TAMPA — Just when it seemed officials had run out of downtown Tampa bridges to fix, here comes another repair project.
The Laurel Street bridge, a hulking red and gray span just south of Interstate 275 and north of the David A. Straz Jr. Center for the Performing Arts, is next up on the city's bridge repair list.
Work on the 85-year-old drawbridge hasn't been scheduled yet, but officials expect it to start late this year, causing a closure for three months early next year.
The city has already rehabilitated the Cass and Platt street bridges.
On Tuesday, the county will close the Columbus Drive bridge for three months to replace electrical components and make other repairs.
Closure of the Columbus bridge was initially set for Feb. 7, but the work was delayed two weeks to allow contractors time to order parts, said Hillsborough County Public Works spokesman Steve Valdez.
The city and county have been on a bridge-mending tear ever since state inspectors a few years ago deemed the aging downtown spans structurally deficient.
The Cass and Platt bridges required time-consuming and costly repairs to their mechanical and electrical systems, which is also anticipated with the Columbus Drive bridge. Together, work on those bridges will top out at more than $23 million. The $2.1 million Laurel Street bridge project is expected to be a comparatively simple affair.
Officials don't expect the work to involve electrical components or the massive gears that flank the bridge's north and south sides. Instead, most of the focus will be on the cracked and rusted steel girders.
"Most of the work will focus on the substructure," said Tampa's transportation manager, Jean Duncan. "Painting, filling cracks, replacing the handrail."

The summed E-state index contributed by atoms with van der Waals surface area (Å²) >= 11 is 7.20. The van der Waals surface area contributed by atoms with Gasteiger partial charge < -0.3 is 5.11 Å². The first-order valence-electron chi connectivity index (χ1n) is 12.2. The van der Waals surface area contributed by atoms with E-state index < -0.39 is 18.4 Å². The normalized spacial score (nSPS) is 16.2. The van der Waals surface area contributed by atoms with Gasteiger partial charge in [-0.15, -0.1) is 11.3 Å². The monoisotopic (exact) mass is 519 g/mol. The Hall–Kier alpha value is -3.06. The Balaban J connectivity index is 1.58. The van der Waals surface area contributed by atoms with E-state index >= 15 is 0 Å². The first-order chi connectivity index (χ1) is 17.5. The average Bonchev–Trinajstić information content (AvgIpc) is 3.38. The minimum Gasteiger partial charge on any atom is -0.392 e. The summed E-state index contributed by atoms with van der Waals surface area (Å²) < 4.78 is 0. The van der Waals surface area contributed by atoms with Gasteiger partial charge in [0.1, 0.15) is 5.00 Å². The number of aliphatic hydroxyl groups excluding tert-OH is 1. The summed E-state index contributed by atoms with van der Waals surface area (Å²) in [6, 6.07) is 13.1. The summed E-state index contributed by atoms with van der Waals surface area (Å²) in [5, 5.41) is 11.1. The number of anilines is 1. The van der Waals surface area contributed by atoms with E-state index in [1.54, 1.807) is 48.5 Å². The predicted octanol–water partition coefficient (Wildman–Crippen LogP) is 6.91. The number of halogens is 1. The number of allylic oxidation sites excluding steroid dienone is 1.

The bridge, with its pilings covered by graffiti from college rowers, was last fixed in 1992 when its electrical system and concrete footings were repaired. It received a bigger overhaul in 1969.
The bridge takes its name from nearby Laurel Street, but was originally named for Fortune Taylor, a former slave who received title to 33 acres on the east side of the Hillsborough River in 1875.
It gets about 2,600 vehicle crossings daily, far fewer than the larger bridges downstream.
Nonetheless, the bridge links the downtown to West Tampa and a cluster of homes and schools nestled on the west side of the river, including Tampa Presbyterian Village, Blake High School and Tampa Preparatory School.
Also, the span's 10-foot walkways make it popular with pedestrians and anglers.
"I was born here and this is one of the quickest ways to get to West Tampa," said Rubin Harris, 66, of Temple Terrace, who was fishing from the bridge recently. "I used to work at a hotel downtown and walked across this bridge every day."
Now, he said, he visits twice monthly to try his luck reeling in the mullet, catfish or sheepshead that roam the dark, languid waters under the span.
"I guess I'll have to find another spot, maybe behind the school," he said, referring to Blake High School.
Chris Nagel, 29, a construction worker from West Tampa, said closing the bridge would mean having to walk an extra 15 to 20 minutes to the Cass Street bridge and then to the Marion Transit Center, where he catches a bus to work.
"I guess I'll have to get up earlier and get home later," he said.
For David Bordes, a caseworker at the Florida Department of Children and Families, the closure will mean having to find another place to unwind.
"After a long day of dealing with families, the stress of that, it's nice to come here and fish," said Bordes, who with his friend, Evence Alce, had already nabbed a couple of sheepshead before the sun set. "This is a treat. This is nice."
The entire project is expected to last 200 days, Duncan said. The 90-day closure will occur sometime in the middle of the project.